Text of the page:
Wednesday, June 12, 2013

Where did the gender unemployment gap go?

There was a time where females had little attachment to the labor force, and employers also considered them to be the easiest to dispense with in the case of a downturn. These lead to a gender unemployment gap, with females proportionally more unemployed. Times have changed. Females are now in many households the main breadwinners and thus more attached to the labor market than men, even during recessions. This has manifested itself in full force during the last one, which has been dubbed a "mancession" by some because the unemployment rate rose more for men than for women. That was new, and needs an explanation.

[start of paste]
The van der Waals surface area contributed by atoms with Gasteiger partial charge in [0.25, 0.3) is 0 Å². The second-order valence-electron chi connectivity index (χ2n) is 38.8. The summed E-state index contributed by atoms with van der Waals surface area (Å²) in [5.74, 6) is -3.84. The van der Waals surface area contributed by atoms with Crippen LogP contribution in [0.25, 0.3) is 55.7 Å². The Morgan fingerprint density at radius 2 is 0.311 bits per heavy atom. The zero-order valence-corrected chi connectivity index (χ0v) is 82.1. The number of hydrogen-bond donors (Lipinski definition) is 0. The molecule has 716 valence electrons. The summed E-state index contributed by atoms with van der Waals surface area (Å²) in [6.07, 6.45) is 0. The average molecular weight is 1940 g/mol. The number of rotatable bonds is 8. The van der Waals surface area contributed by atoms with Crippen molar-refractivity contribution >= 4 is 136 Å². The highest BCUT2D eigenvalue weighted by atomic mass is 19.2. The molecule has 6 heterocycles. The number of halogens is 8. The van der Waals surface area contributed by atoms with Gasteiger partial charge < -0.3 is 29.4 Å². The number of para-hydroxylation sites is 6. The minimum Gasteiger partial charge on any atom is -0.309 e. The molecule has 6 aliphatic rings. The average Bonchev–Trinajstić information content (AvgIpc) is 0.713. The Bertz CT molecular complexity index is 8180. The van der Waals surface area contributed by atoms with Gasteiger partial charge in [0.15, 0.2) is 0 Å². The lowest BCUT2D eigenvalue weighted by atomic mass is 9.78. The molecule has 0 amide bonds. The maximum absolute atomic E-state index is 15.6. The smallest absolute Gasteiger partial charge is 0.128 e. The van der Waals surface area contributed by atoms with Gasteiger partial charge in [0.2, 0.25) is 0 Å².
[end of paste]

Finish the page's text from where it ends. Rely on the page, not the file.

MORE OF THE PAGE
Stefania Albanesi and Ayşegül Şahin use a three-state labor search model to understand the data in various OECD countries. They confirm that the change in relative labor attachment explains the disappearance of the long-run gender unemployment gap. At business cycle frequencies, and in particular during recessions, the key is in the sectoral distribution of the female and male workforce. And as this distribution evolves, females benefit from more employment stability than men. Is this last recession a breakpoint for the labor market? There are so many things that are different from before, like super-low employment rates, hysteresis, and declining labor income shares. This all points to structural changes, and we should forget getting back to pre-recession labor markets.

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